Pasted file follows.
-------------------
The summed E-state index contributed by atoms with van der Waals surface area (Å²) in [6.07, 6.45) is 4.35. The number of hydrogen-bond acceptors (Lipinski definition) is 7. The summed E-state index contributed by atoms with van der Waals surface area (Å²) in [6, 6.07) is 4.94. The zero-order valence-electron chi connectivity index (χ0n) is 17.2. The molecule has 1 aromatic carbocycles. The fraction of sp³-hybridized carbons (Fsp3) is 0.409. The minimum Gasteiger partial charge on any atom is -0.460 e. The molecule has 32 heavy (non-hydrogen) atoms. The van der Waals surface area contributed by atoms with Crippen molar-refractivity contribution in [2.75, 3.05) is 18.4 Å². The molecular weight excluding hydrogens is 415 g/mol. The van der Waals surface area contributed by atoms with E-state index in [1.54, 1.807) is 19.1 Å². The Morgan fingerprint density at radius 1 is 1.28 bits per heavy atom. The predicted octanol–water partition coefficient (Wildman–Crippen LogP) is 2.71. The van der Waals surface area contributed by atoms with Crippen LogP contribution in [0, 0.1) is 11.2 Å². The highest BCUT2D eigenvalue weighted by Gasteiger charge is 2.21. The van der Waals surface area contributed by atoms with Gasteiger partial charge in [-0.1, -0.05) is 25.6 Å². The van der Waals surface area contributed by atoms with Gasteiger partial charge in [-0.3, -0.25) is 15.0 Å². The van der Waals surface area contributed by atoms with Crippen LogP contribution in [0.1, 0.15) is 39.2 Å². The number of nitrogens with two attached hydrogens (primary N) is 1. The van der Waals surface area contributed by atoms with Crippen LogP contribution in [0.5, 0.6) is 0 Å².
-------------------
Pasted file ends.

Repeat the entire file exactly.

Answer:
The summed E-state index contributed by atoms with van der Waals surface area (Å²) in [6.07, 6.45) is 4.35. The number of hydrogen-bond acceptors (Lipinski definition) is 7. The summed E-state index contributed by atoms with van der Waals surface area (Å²) in [6, 6.07) is 4.94. The zero-order valence-electron chi connectivity index (χ0n) is 17.2. The molecule has 1 aromatic carbocycles. The fraction of sp³-hybridized carbons (Fsp3) is 0.409. The minimum Gasteiger partial charge on any atom is -0.460 e. The molecule has 32 heavy (non-hydrogen) atoms. The van der Waals surface area contributed by atoms with Crippen molar-refractivity contribution in [2.75, 3.05) is 18.4 Å². The molecular weight excluding hydrogens is 415 g/mol. The van der Waals surface area contributed by atoms with E-state index in [1.54, 1.807) is 19.1 Å². The Morgan fingerprint density at radius 1 is 1.28 bits per heavy atom. The predicted octanol–water partition coefficient (Wildman–Crippen LogP) is 2.71. The van der Waals surface area contributed by atoms with Crippen LogP contribution in [0, 0.1) is 11.2 Å². The highest BCUT2D eigenvalue weighted by Gasteiger charge is 2.21. The van der Waals surface area contributed by atoms with Gasteiger partial charge in [-0.1, -0.05) is 25.6 Å². The van der Waals surface area contributed by atoms with Gasteiger partial charge in [-0.3, -0.25) is 15.0 Å². The van der Waals surface area contributed by atoms with Crippen LogP contribution in [0.1, 0.15) is 39.2 Å². The number of nitrogens with two attached hydrogens (primary N) is 1. The van der Waals surface area contributed by atoms with Crippen LogP contribution in [0.5, 0.6) is 0 Å².